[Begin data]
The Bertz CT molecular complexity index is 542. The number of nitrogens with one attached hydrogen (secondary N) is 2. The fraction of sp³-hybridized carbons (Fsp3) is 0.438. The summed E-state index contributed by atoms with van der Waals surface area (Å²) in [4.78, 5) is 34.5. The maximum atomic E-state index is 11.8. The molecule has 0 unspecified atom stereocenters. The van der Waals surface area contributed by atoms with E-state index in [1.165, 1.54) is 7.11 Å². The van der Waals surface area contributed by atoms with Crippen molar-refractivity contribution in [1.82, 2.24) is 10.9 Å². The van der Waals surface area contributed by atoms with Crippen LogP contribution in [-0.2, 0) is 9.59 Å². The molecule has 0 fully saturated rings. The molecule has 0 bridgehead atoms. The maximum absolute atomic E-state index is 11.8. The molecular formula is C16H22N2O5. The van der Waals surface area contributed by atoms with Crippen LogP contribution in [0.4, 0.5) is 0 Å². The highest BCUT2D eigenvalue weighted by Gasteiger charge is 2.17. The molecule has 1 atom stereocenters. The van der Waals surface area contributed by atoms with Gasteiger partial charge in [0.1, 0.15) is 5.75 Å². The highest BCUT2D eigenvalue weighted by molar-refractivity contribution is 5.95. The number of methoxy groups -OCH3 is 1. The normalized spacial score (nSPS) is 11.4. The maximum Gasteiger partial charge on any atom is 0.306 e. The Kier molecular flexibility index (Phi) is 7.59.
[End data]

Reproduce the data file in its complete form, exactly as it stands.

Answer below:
The Bertz CT molecular complexity index is 542. The number of nitrogens with one attached hydrogen (secondary N) is 2. The fraction of sp³-hybridized carbons (Fsp3) is 0.438. The summed E-state index contributed by atoms with van der Waals surface area (Å²) in [4.78, 5) is 34.5. The maximum atomic E-state index is 11.8. The molecule has 0 unspecified atom stereocenters. The van der Waals surface area contributed by atoms with E-state index in [1.165, 1.54) is 7.11 Å². The van der Waals surface area contributed by atoms with Crippen molar-refractivity contribution in [1.82, 2.24) is 10.9 Å². The van der Waals surface area contributed by atoms with Crippen LogP contribution in [-0.2, 0) is 9.59 Å². The molecule has 0 fully saturated rings. The molecule has 0 bridgehead atoms. The maximum absolute atomic E-state index is 11.8. The molecular formula is C16H22N2O5. The van der Waals surface area contributed by atoms with Crippen LogP contribution in [0.4, 0.5) is 0 Å². The highest BCUT2D eigenvalue weighted by Gasteiger charge is 2.17. The molecule has 1 atom stereocenters. The van der Waals surface area contributed by atoms with Gasteiger partial charge in [0.1, 0.15) is 5.75 Å². The highest BCUT2D eigenvalue weighted by molar-refractivity contribution is 5.95. The number of methoxy groups -OCH3 is 1. The normalized spacial score (nSPS) is 11.4. The maximum Gasteiger partial charge on any atom is 0.306 e. The Kier molecular flexibility index (Phi) is 7.59.